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Mukono Based Medical Institute Opts for in-house Internship

The Institute Rector Peter Bbosa says that they previously sent their students to 20 training hospitals which currently have limited space to accommodate staff and training students. As a result of the COVID-19 outbreak, person-to-person interactions are limited, as well as congregations and contact with other persons.
Bishop Emeritus Dr Mathias Ssekamanya arriving to preside over the fifth graduation ceremony of St Francis School of Health Sciences, Mukono.

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St Francis School of Health Sciences in Mukono district start has opted for an in-house internship for its learners following restrictions that came with the outbreak of COVID-19.

The Institute Rector Peter Bbosa says that they previously sent their students to 20 training hospitals which currently have limited space to accommodate staff and training students. As a result of the COVID-19 outbreak, person-to-person interactions are limited, as well as congregations and contact with other persons.

An internship provides students with professional work experience in a structured environment with assistance from experts. They are assigned with mentors and school-based internship coordinators to advise them on how to navigate particular worksite cultures on top of interacting with other experienced workers.

Dr Bbosa says that they had to adapt to changes brought by the current COVID-19 pandemic crisis and instead built a hospital set up at the school, using videos for expert input, to give students an assimilation experience. He was speaking at the institution’s fifth graduation ceremony held on Friday, where 256 students graduated with diplomas in various medical disciplines.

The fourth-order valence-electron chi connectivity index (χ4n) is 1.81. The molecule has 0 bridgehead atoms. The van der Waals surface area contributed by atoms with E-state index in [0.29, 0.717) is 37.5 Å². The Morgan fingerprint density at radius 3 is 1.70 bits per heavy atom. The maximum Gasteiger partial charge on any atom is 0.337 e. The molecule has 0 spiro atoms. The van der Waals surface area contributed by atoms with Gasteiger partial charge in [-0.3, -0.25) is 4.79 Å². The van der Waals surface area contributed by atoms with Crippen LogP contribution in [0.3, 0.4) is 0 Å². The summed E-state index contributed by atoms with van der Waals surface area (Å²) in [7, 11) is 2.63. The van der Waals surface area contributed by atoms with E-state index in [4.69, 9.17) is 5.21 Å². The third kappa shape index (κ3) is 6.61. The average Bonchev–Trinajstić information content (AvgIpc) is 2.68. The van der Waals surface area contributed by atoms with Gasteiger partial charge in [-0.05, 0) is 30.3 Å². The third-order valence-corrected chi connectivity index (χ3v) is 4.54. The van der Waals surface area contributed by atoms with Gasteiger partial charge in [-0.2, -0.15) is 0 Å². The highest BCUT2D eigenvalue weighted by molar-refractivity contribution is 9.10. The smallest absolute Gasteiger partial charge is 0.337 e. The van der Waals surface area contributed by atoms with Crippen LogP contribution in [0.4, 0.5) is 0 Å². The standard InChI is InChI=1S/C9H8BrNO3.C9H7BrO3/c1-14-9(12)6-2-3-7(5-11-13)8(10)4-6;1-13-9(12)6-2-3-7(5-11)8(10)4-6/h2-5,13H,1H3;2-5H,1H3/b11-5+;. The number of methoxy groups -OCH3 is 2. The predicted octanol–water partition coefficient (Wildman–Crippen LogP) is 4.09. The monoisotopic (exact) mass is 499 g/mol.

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But the Senior Quality Assurance Officer in Charge of Education and Training at the Allied Health Professionals Council, Buruhan Muzige says that much as these schools have demonstration rooms for practical lessons, students are entitled to internships in training hospitals. Muzige says they are yet to start inspection of all the medical institution at the beginning of September.

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Daisy Kwagala, who graduated with a Diploma in Public Health says during the school recess period some of them got a chance working with organizations in line with their professions.

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Meanwhile, the Bishop Emeritus of Lugazi Diocese Dr Mathias Ssekamanya cautioned graduates against moral dilemmas compromising their ethical standards at workplaces. Bishop Ssekamanya said that  during his time as an active bishop of both Kampala and Lugazi, he observed various medical practitioners surrendering to temptations causing moral harm contrary to their call.

According to him, medical workers end up taking bribes, revealing patients’ secrets on top using poor attitude towards patients than serving with generosity and humanity.

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